Six on Saturday: March 10, 2018

1. Last week’s snow is now history. I hope I am safe saying that! You may recall these crocuses in their white element.


Well this is the new version from this week. It is fun to see colour, but the need to get into the soil is overpowering!IMG_20180303_145550B


2. There are many more plants gearing up for a show. Have a peek at the Pasque flower photo (Pulsatilla) and one of a Ribes bush.

I believe this Pulsatilla is mauve. We shall see!
Long ago I visited Brewster Rogerson, renowned scholar of the genus Clematis and  considered the American expert in this field until the time of his passing. At the time of one of my visits, Brewster was growing several pulsatillas and that is when I first heard they were related to Clematis! (

This ribes bush is a three year old stick and we are surprised to see a bud on it already. It is a white one.IMG_20180306_145247B.jpgRibes


3. I was excited to see the buds emerging on our new Parrotia tree.  This is a relative of Hamamelis. But because we have recently endured on-again/off-again temperatures, the buds have not fully bloomed so far.


4. For me, the huge excitement has been the emerging Clematis. Some display their new leaves on their old stems only, others show new stems growing from the base. Others show nothing at all so far.
On the left you see new growth on an Atragene which blooms on last year’s new growth. This variety does not usually get pruned at all. The two clematis on the right are Group 3 Clematis, which means they have been hard pruned and have new growth coming from the ground. Others show both stem and base growth. If I want them to bloom high up, I don’t prune them very much at all.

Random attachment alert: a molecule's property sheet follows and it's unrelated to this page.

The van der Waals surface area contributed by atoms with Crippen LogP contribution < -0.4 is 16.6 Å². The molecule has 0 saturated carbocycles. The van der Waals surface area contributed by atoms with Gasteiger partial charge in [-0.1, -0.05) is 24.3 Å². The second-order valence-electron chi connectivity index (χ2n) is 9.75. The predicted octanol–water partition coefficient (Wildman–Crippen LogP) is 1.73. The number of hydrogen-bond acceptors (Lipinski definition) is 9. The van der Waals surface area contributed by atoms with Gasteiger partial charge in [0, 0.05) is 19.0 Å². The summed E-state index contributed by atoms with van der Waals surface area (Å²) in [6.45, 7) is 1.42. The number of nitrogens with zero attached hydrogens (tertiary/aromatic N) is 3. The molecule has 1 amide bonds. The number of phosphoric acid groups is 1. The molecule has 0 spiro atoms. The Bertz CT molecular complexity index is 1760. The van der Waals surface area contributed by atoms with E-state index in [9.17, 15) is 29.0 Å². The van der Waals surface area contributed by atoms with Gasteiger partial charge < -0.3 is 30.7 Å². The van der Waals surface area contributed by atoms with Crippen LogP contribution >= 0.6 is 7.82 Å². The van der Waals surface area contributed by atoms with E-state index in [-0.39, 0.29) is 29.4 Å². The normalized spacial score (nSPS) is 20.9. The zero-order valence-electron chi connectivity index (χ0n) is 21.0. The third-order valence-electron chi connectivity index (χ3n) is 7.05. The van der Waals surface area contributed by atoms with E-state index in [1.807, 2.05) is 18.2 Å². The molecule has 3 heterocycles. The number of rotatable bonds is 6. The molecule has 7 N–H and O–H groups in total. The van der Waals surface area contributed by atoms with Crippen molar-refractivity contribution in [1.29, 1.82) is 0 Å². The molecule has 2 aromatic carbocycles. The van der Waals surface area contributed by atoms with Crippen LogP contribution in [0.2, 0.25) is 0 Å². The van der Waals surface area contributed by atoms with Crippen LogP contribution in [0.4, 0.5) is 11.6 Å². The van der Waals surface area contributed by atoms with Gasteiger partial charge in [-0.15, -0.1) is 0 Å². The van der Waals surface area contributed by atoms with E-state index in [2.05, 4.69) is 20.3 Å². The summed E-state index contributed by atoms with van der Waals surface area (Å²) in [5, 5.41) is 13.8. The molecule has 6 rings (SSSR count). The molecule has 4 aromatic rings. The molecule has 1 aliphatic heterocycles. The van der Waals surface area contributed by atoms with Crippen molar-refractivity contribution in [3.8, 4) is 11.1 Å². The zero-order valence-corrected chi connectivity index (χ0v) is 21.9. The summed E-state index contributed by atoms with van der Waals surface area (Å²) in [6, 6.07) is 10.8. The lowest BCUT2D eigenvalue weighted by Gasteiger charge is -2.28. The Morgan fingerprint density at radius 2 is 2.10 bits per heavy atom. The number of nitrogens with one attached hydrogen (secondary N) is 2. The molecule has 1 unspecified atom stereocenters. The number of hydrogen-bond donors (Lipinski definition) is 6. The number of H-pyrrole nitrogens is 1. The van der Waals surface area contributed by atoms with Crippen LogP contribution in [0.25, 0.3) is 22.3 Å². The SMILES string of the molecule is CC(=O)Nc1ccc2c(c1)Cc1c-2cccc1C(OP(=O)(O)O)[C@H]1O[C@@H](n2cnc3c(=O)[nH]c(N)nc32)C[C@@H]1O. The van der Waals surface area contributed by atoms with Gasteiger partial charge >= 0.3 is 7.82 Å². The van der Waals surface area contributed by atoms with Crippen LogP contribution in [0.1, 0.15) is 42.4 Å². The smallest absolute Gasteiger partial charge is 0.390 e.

5. The Hellebores continue to show off, despite the cool to cold weather. Here are a few more opening. (Yesterday I bought two more. It is an addiction of mine….)



6. And finally, a group of other plants now in bloom: Iris reticulata – planted last fall, Blue Hepatica, and Calluna getting started near our outdoor lantern.





Visit other Six on Saturday posts here:



3 thoughts on “Six on Saturday: March 10, 2018

  1. So encouraging, seeing the life in your gardens Marie! I learned something new! I did not know that Pulsatilla were related to Clematis! I will be curious to see what the Parrotia blooms look like when they have fully opened. A sublime tree for sure! And who could possibly resist the allure of bloom laden Helleborus blooms at a nursery! Well done!

    Liked by 1 person

  2. Now that the snow has melted, we can see the difference in your garden! Some lovely hidden things have appeared …I’m waiting to see the red flowering of the parrotia tree now …


  3. Gorgeous hepatica and iris reticulate! I’m with you with clematis shoots – they are so fluffy and determined! That kind of makes sense now you say it about clematis being related to pulsatilla!


Leave a Reply

Fill in your details below or click an icon to log in: Logo

You are commenting using your account. Log Out / Change )

Twitter picture

You are commenting using your Twitter account. Log Out / Change )

Facebook photo

You are commenting using your Facebook account. Log Out / Change )

Google+ photo

You are commenting using your Google+ account. Log Out / Change )

Connecting to %s